[A series of letters from Col. Hiram G. Berry, 4th Main Infantry]
Headquarters 4th Maine Vols.,
Camp Knox, Fairfax County, Va., July 13, 1861.
Since writing my last we have moved onward apace. We are now encamped on the east side of Alexandria and Manassas Gap railroad, near the town of Fairfax. I am well and never experienced so good a climate as this of Virginia. The country through which we have passed since we left Alexandria is one of the finest imaginable. The plantations are of the medium size, of about 1,000 acres on the average. Houses large, airy, comfortable and well arranged. Most of the people are to my mind secessionists. ‘Tis sad indeed to see so fine a country in so bad a fix; nevertheless, no help for it now but to fight it out. We move forward again in a day or two from five to ten miles. The whole line is some eighteen miles long, and advances at the same time. Our route is down the railroad spoken of above, on its eastern side, or its left flank. We build bridges as we go along, and also a telegraph. The regiment is in fine health and works hard. I am at work from four in the morning till eleven at night, sleep on the ground and am as well as ever in my life. I dress in blue flannel, have also uniformed my entire regiment in same manner. All feel better since they put on flannel. ‘Tis the only fit thing to wear in this climate.
Headquarters 4th Regiment, Maine Vols.
Fairfax Station, July 15, 1861.
We are under marching orders and leave at three o’clock this afternoon with three days’ food in haversacks Baggage of all kinds, tents, everything left behind. The whole line, some 18 miles, advances today. We form its left wing. I hope all will be well with us, and trust in God it will be.
Camp Knox, two and one-half miles from Fairfax Court House,
July 18, 1861.
(Written by camp-fire.)
We are now two and one-half miles from Fairfax Court House, on south side, having turned the enemy’s position and taken some twenty prisoners. They report the main column to have left over two hours before us. We have taken their camp, tents, 200 barrels of flour, bacon, sugar, tea, etc. — a pretty good show for hungry men. Captain Walker’s men took possession of these works, called Fairfax Station, in the name of the United States, and the 4th Regiment in particular. The works consist of three earth batteries or breastworks, with no guns. They were constructed to cover infantry, and in good style. My men are in excellent condition. We have fifty axe-men to clear the way, as the enemy have felled trees across the road, torn down bridges, etc. We clear the way, make the roads, scout the country for half a mile ahead, and advance main column. My men work like tigers, and are the admiration of all the army officers. We have one thirty-two and two twenty-eight pound rifle cannon, mounted on carriages, with ammunition, etc. My men (under command, of course,) have dragged these guns the last twelve miles. The army men who had them in charge got them stuck in a dreadful ravine — hills one-half mile on each side — and gave them up. The Massachusetts 5th tried a hand and gave up also. Colonel Heintzelman said he would try the 4th Maine Regiment and they would bring them if power could do it. I got the request and dispatched Bean and Carver, with their companies, and went also myself. We manned the guns, made our arrangements, and in one-half hour had them at the top of the hill, and turned them over to Colonel Heintzelman in front of the earthworks of the enemy, having dragged them ten miles.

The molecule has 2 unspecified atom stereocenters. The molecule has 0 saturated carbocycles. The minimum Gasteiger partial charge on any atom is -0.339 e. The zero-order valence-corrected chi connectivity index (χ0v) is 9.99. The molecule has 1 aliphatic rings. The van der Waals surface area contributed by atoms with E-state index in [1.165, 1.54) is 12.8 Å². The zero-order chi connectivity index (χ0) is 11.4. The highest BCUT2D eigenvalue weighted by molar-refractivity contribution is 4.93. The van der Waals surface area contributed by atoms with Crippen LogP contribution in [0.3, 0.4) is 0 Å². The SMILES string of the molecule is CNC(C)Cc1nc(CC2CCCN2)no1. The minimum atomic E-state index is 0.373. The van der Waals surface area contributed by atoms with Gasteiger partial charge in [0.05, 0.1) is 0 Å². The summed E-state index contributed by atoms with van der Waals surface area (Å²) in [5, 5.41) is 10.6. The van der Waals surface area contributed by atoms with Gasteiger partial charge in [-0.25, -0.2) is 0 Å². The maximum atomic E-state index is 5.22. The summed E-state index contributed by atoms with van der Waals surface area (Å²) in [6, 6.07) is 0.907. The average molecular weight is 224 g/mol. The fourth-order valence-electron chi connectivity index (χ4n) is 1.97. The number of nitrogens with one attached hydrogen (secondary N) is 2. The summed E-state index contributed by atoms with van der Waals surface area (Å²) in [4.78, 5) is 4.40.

Long roll sounds to fall in. We are now only eight miles from Manassas Gap, and bound thither, enemy in front all the way, trees across the roads, bridges all burned, etc. Hard labor to clear the way. We shall take position in the rear of the enemy to cut off retreat. The left wing, in which we are, has to march in a circuitous road in consequence. I have not yet had an accident of any kind in the regiment since I left Portland. The Fifth lost two men by accident yesterday. Regimental organization stronger every day. New York Fire Zouaves are with us. They are a fine body of men, and the strongest ties of friendship exist between them and this regiment.
Morning — No more now; I am ordered to march.
Alexandria, July 23, 1861.